Witnessing the Charge of the Light Brigade

William Howard Russell was one of the first official War Correspondents working for both the Times Newspaper and the Illustrated London News. On 25 October 1854, he witnessed one of the most momentous events in the annals of warfare, the Charge of the Light Brigade under its commander James Thomas Brudenell, Lord Cardigan.

The Battle of Balaclava had started earlier in the day with a surprise Russian attack on the Allied positions. The assault had already begun to peter out when Lord Lucan, in command of the British Cavalry received the order to capture the enemy guns. But what enemy guns exactly? The only guns he could see were those at the end of a long treeless valley loaded, primed, and ready to fire with thousands of Russian troops on either side their aim unimpeded on a clear day.

There had clearly been a miscommunication but with Lucan and Cardigan, who was his brother-in-law, barely on speaking terms neither was willing to admit as much. So the Light Brigade would attack as ordered, let the blame fall where it may.

Russell’s dispatch from the Crimea did not arrive in London for some time and was not published in the Times editorial until 13 November by which time it was already old news to those present. Even so, it caused a sensation being seen as an event of outstanding courage as indeed it was and of reckless foolhardiness which it also was, making instant heroes of the participants. As the facts became more widely known however, it would instead become a great scandal; a story of stubborn pride, military incompetence, and a careless waste of human life:

“They swept proudly past, glittering in the morning sun in all the pride and splendour of war. We could hardly believe the evidence of our senses! Surely that handful of men were not going to charge an army in position? Alas! it was but too true – their desperate valour knew no bounds, and far indeed was it removed from its so-called better part – discretion.

The first line was broken – it was joined by the second, they never halted or checked their speed an instant. With diminished ranks, thinned by those thirty guns, which the Russians had laid with the most deadly accuracy, with a halo of flashing steel above their heads, and with a cheer which was many a noble fellow’s death cry, they flew into the smoke of the batteries; but ere they were lost from view, the plain was strewed with their bodies and with the carcasses of horses. They were exposed to an oblique fire from the batteries on the hills on both sides, as wed as to a direct fire of musketry.They advanced in two lines, quickening their pace as they closed towards the enemy. A more fearful spectacle was never witnessed than by those who, without the power to aid, beheld their heroic countrymen rushing to the arms of death. At the distance of 1200 yards the whole line of the enemy belched forth, from thirty iron mouths, a flood of smoke and flame, through which hissed the deadly balls. Their flight was marked by instant gaps in our ranks, by dead men and horses, by steeds flying wounded or riderless across the plain.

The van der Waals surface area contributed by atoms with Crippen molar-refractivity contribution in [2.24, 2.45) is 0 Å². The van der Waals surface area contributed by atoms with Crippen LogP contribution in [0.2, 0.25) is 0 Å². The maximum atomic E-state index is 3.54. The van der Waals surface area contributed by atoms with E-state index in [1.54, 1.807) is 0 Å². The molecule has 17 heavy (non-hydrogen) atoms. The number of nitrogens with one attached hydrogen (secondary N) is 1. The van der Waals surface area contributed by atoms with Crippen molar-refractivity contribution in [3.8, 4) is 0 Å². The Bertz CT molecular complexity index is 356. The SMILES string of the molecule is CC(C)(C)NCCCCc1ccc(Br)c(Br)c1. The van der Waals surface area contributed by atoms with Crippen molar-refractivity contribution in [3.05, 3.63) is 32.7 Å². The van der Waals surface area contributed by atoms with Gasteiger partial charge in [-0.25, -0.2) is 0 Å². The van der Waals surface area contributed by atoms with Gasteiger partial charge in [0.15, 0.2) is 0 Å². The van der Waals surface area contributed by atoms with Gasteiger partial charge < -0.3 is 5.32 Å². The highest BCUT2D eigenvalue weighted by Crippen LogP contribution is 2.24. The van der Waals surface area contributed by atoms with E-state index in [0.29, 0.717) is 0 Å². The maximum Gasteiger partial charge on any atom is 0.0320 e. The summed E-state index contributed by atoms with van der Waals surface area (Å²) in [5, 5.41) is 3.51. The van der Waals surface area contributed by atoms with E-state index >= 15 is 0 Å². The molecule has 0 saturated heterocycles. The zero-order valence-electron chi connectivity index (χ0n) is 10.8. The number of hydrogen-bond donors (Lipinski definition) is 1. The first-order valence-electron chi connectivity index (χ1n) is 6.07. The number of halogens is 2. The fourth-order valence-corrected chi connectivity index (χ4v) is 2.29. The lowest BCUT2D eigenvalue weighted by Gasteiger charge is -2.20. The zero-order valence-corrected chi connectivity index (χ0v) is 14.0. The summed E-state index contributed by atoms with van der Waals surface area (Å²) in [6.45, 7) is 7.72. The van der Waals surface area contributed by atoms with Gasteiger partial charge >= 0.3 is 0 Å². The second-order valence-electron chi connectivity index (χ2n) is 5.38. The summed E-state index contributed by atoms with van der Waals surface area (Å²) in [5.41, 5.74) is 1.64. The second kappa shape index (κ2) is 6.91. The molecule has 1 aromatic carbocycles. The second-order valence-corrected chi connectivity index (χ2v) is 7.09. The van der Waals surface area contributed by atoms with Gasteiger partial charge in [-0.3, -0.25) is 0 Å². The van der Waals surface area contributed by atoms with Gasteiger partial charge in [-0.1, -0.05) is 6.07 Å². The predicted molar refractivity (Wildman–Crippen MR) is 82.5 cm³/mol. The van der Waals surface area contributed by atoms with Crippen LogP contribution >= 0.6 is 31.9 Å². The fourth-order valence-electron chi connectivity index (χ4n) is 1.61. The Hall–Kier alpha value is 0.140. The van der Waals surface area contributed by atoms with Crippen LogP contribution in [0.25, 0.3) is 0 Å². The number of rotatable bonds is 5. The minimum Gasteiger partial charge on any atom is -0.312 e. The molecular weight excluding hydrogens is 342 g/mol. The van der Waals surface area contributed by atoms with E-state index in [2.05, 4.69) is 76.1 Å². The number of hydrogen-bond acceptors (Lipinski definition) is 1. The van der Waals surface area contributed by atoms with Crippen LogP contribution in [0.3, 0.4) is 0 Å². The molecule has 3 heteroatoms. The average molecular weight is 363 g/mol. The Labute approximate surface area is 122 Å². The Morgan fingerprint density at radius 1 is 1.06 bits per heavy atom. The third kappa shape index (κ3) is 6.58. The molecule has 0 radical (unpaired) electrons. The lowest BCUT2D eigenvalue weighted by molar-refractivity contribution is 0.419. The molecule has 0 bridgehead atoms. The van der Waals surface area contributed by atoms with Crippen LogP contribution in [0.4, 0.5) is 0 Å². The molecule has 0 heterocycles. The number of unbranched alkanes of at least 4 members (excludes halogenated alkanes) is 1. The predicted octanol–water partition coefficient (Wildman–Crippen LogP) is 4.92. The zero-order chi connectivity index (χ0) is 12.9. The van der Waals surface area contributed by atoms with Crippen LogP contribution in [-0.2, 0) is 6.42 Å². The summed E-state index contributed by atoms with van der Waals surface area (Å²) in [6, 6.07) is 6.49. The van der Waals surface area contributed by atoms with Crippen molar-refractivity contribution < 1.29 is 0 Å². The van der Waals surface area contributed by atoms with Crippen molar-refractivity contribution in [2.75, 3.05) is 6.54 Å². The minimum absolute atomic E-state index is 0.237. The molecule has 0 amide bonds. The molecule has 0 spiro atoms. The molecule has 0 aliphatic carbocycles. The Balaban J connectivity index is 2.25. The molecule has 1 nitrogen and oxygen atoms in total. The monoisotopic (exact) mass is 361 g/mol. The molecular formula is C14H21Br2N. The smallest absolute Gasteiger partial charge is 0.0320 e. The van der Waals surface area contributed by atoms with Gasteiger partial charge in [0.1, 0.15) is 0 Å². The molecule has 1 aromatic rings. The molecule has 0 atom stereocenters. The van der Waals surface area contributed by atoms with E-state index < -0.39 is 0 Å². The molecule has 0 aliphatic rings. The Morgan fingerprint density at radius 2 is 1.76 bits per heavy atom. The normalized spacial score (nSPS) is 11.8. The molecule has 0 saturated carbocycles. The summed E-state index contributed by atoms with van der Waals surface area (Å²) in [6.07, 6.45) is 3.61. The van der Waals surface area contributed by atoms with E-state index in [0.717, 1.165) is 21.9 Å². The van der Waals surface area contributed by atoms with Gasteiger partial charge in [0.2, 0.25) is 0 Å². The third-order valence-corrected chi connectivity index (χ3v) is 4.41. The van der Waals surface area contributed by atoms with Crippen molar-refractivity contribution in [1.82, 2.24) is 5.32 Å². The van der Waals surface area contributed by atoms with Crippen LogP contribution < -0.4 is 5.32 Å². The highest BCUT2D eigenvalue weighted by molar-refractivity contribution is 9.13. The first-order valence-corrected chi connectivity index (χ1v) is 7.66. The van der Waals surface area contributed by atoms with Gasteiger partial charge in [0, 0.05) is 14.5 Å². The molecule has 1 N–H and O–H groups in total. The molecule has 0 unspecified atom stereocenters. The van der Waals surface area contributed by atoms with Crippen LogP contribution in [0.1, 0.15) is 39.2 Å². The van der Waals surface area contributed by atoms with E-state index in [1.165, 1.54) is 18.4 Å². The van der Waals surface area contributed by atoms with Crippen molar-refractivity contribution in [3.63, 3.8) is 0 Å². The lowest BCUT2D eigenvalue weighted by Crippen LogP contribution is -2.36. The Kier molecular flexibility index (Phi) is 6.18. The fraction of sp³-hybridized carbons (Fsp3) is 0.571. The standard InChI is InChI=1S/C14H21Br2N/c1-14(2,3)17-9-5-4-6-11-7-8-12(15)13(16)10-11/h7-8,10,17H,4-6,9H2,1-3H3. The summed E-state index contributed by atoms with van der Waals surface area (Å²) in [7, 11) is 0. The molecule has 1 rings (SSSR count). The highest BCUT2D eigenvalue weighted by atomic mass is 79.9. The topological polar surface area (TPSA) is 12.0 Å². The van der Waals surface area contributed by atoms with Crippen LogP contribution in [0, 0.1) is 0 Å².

Through the clouds of smoke we could see their sabres flashing as they rode up to the guns and dashed between ‘them, cutting down the gunners as they stood. We saw them riding through the guns, as I have said; to our delight we saw them returning, after breaking through a column of Russian infantry, and scattering them like chaff, when the flank fire of the battery on the hill swept them down, scattered and broken as they were.

The Russian gunners, when the storm of cavalry passed, returned to their guns. They saw their own cavalry mingled with the troopers who had just ridden over them, and to the eternal disgrace of the Russian name the miscreants poured a murderous volley of grape and canister on the mass of struggling men and horses, mingling friend and foe in one common ruin. It was as much as our Heavy Cavalry Brigade could do to cover the retreat of the miserable remnants of that band of heroes as they returned to the place they had so lately quitted in all the pride of life.Wounded men and dismounted troopers flying towards us told the sad tale. At the very moment when they were about to retreat, an enormous mass of lancers was hurled upon their flank. Colonel Shewell, of the 8th Hussars, saw the danger, and rode his few men straight at them, cutting his way through with fearful loss. The other regiments turned and engaged in a desperate encounter. With courage too great almost for credence, they were breaking their way through the columns which enveloped them, when there took place an act of atrocity without parallel in the modem warfare of civilized nations.

At twenty-five to twelve not a British soldier, except the dead and dying, was left in front of these bloody Muscovite guns.”



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